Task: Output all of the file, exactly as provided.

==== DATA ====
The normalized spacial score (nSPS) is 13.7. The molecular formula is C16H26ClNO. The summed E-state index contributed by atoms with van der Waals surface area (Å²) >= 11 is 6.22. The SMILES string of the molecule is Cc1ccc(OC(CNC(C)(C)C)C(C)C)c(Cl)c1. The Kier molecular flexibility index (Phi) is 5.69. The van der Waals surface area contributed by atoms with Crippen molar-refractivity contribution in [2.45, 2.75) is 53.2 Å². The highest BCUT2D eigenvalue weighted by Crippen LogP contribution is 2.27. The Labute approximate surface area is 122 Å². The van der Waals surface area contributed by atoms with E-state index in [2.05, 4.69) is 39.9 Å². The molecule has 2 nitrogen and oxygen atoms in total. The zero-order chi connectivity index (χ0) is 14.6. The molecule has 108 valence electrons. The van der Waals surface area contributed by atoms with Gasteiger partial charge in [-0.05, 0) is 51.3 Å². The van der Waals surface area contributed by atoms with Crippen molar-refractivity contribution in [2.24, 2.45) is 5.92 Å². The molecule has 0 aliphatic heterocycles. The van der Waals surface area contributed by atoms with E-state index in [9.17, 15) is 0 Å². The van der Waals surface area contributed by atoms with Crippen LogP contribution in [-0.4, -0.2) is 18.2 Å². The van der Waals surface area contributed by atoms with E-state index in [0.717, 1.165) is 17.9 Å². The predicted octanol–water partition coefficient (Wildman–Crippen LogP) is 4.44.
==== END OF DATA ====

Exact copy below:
The normalized spacial score (nSPS) is 13.7. The molecular formula is C16H26ClNO. The summed E-state index contributed by atoms with van der Waals surface area (Å²) >= 11 is 6.22. The SMILES string of the molecule is Cc1ccc(OC(CNC(C)(C)C)C(C)C)c(Cl)c1. The Kier molecular flexibility index (Phi) is 5.69. The van der Waals surface area contributed by atoms with Crippen molar-refractivity contribution in [2.45, 2.75) is 53.2 Å². The highest BCUT2D eigenvalue weighted by Crippen LogP contribution is 2.27. The Labute approximate surface area is 122 Å². The van der Waals surface area contributed by atoms with E-state index in [2.05, 4.69) is 39.9 Å². The molecule has 2 nitrogen and oxygen atoms in total. The zero-order chi connectivity index (χ0) is 14.6. The molecule has 108 valence electrons. The van der Waals surface area contributed by atoms with Gasteiger partial charge in [-0.05, 0) is 51.3 Å². The van der Waals surface area contributed by atoms with Crippen molar-refractivity contribution in [2.24, 2.45) is 5.92 Å². The molecule has 0 aliphatic heterocycles. The van der Waals surface area contributed by atoms with E-state index in [9.17, 15) is 0 Å². The van der Waals surface area contributed by atoms with Crippen LogP contribution in [-0.4, -0.2) is 18.2 Å². The van der Waals surface area contributed by atoms with E-state index in [0.717, 1.165) is 17.9 Å². The predicted octanol–water partition coefficient (Wildman–Crippen LogP) is 4.44.